These crops are based on expanding monocultures of the same variety engineered for a single function. In 1996, 1.9 million acres around the world were planted with only two varieties of transgenic cotton, and 1.3 million acres were planted with Roundup Ready soybeans. Currently one corporation, Monsanto, and 4 crops; corn, canola, soya, cotton account for 95% of all GMO’s planted worldwide. As the biotechnology industry globalizes, these monoculture tendencies will increase, thus further displacing agricultural biodiversity and creating ecological vulnerability.
Further, by forcing the expansion of non-food crops such as tobacco and cotton, transgenic crops result in fewer acres in food production, aggravating food insecurity.
Destruction of biodiversity
In Indian agriculture, women use up to 150 different species of plants (which the biotech industry would call weeds) as medicine, food, or fodder. For the poorest, this biodiversity is the most important resource for survival. In West Bengal, 124 “weed” species collected from rice fields have economic importance for local farmers. In a Tanzanian village, over 80 percent of the vegetable dishes are prepared from uncultivated plants. Herbicides such as Roundup and the transgenic crops engineered to withstand them therefore destroy the economies of the poorest, especially women. What is a weed for Monsanto is a medicinal plant or food for rural people.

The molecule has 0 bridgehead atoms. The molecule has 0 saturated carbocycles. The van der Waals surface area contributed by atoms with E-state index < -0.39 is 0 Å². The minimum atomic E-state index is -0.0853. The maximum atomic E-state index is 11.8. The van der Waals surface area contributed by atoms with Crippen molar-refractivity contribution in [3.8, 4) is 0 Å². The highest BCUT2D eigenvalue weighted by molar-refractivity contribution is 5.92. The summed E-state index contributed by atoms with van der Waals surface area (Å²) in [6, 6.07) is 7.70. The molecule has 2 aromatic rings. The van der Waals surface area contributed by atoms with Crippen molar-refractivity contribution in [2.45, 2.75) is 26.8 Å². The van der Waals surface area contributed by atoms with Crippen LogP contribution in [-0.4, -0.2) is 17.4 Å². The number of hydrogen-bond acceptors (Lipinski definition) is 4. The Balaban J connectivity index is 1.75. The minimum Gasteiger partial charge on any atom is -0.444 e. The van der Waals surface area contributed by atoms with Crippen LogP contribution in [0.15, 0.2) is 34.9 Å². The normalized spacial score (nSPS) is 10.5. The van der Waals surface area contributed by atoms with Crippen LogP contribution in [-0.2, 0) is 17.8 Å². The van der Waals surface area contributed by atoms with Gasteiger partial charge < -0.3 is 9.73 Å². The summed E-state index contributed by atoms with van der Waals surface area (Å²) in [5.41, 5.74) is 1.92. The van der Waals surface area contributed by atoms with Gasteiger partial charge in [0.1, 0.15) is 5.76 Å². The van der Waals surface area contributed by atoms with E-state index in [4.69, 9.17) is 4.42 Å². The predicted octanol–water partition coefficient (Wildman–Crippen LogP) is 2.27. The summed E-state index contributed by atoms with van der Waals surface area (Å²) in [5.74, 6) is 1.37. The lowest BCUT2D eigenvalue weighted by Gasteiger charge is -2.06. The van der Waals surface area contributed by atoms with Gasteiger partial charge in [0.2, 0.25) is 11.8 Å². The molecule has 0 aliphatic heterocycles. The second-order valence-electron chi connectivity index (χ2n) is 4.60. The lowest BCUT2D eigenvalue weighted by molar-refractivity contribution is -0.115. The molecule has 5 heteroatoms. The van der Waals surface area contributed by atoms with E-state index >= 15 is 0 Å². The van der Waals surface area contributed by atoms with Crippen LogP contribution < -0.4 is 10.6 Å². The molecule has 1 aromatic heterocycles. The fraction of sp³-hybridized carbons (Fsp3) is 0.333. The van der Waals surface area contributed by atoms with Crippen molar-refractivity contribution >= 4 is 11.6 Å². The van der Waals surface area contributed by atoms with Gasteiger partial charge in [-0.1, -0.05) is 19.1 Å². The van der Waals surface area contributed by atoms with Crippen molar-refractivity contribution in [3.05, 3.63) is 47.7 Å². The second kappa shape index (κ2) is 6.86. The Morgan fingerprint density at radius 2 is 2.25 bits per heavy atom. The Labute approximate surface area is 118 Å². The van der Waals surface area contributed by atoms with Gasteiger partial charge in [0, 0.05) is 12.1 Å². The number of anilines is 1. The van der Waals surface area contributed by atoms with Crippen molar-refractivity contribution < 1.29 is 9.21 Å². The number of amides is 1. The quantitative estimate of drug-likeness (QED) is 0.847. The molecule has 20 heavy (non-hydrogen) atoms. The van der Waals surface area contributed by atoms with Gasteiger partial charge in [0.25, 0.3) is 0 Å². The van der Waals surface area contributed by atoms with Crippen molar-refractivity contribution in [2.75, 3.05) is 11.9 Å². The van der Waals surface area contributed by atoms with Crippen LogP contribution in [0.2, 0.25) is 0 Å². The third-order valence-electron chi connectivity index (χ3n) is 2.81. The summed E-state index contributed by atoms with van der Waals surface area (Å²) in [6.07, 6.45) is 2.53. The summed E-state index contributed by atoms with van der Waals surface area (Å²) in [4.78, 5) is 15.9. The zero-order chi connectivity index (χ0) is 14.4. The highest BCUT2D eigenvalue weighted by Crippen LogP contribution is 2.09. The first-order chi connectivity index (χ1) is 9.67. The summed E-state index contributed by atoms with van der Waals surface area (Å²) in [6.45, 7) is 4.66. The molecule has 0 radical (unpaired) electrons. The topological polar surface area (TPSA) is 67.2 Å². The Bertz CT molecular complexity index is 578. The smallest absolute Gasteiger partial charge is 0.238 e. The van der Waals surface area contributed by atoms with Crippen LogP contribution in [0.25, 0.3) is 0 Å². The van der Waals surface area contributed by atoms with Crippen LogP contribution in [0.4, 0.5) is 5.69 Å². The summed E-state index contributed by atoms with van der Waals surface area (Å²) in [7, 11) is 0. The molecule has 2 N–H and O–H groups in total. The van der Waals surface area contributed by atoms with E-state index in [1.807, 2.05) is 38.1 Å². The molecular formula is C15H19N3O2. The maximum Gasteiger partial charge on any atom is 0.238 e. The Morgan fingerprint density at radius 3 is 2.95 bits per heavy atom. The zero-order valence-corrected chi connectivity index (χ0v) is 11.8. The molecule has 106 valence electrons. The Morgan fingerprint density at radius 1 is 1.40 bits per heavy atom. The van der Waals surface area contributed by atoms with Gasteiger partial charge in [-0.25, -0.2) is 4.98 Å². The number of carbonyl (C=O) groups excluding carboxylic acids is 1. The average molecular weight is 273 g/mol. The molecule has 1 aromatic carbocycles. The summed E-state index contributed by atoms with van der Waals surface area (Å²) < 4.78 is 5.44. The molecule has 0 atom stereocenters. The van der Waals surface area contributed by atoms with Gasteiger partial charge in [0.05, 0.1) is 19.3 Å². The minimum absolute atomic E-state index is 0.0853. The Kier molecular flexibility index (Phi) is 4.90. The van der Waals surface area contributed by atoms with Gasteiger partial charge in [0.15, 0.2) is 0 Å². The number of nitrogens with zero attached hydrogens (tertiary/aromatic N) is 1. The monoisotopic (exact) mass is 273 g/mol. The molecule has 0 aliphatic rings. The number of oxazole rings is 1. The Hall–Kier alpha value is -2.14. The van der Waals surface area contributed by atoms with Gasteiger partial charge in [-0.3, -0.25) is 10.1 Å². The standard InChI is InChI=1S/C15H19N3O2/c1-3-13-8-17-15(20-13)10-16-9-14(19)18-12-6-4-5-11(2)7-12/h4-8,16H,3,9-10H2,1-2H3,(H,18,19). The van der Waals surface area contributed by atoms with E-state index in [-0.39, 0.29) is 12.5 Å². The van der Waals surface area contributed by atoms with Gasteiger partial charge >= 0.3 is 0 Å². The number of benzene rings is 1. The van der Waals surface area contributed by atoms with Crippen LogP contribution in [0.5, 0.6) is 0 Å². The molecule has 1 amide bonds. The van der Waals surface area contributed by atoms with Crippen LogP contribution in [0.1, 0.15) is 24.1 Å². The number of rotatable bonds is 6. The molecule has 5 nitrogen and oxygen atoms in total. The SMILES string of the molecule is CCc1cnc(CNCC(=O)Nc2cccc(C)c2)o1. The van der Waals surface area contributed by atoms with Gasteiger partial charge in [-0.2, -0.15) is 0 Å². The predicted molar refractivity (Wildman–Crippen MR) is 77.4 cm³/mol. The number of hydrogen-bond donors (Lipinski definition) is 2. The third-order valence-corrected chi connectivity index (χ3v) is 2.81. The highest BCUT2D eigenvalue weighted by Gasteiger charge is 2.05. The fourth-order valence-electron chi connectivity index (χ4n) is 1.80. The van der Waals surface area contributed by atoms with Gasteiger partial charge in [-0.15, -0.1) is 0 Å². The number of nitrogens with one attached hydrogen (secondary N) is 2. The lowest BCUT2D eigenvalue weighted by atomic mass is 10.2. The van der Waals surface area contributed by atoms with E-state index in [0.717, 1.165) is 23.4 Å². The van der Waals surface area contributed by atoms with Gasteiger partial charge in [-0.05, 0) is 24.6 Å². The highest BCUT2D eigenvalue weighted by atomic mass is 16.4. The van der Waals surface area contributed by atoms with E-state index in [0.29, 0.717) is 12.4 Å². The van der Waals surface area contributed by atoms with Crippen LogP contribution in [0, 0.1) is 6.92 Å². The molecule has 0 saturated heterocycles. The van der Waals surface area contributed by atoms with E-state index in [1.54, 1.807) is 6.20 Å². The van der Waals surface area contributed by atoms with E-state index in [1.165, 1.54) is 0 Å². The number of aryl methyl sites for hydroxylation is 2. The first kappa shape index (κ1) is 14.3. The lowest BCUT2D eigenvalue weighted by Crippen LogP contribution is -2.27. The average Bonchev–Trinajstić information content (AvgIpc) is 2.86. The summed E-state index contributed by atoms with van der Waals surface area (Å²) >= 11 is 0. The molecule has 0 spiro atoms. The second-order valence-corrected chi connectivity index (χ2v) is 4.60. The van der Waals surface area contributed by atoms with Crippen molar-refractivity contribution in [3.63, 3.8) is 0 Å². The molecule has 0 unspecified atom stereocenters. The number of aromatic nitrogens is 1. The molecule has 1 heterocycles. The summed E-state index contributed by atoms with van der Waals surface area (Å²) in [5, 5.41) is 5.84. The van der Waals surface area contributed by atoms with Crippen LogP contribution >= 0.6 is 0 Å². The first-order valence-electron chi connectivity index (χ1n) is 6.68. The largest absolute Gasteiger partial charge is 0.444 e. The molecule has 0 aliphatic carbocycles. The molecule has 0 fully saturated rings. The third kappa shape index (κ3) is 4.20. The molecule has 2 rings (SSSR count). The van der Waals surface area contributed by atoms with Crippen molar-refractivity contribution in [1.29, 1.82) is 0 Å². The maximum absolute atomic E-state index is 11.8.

Since biodiversity and polycultures are an important source of food for the rural poor, and since polycultures are the most effective means of soil conservation, water conservation, and ecological pest and weed control, the Roundup Ready technologies are in fact a direct assault on food security and ecological security.
Genetically engineered crops increase chemical use and add new risks of genetic pollution. Herbicide-resistant crops are designed for intensive use of herbicides in agriculture. But they also create the risks of weeds being transformed into “superweeds” by the transfer of herbicide-resistant traits from the genetically engineered crops to closely related plants.
Research in Denmark has shown that oilseed rape genetically engineered to be herbicide-tolerant could transmit its introduced gene to a weedy natural relative through hybridization. Weedy relatives of rape are now common in Denmark and throughout the world. Converting these “weeds” into “superweeds” that carry the gene for herbicide-resistance would provoke high crop losses and increasing use of herbicides. For these reasons, the European Union has imposed a de facto moratorium on the commercial planting of genetically engineered crops.
In many cases, the weeds that plague cultivated crops are relatives of the crops themselves. Wild beets have been a major problem in European sugar-beet cultivation since the 1970s. Given the gene exchange between weedy beets and cultivated beets, herbicide-resistant sugar beets could only be a temporary solution.
Superweeds could lead to “bioinvasions,” displacing local diversity and taking over entire ecosystems. The problem of invasive species is being increasingly recognized as a major threat to biodiversity.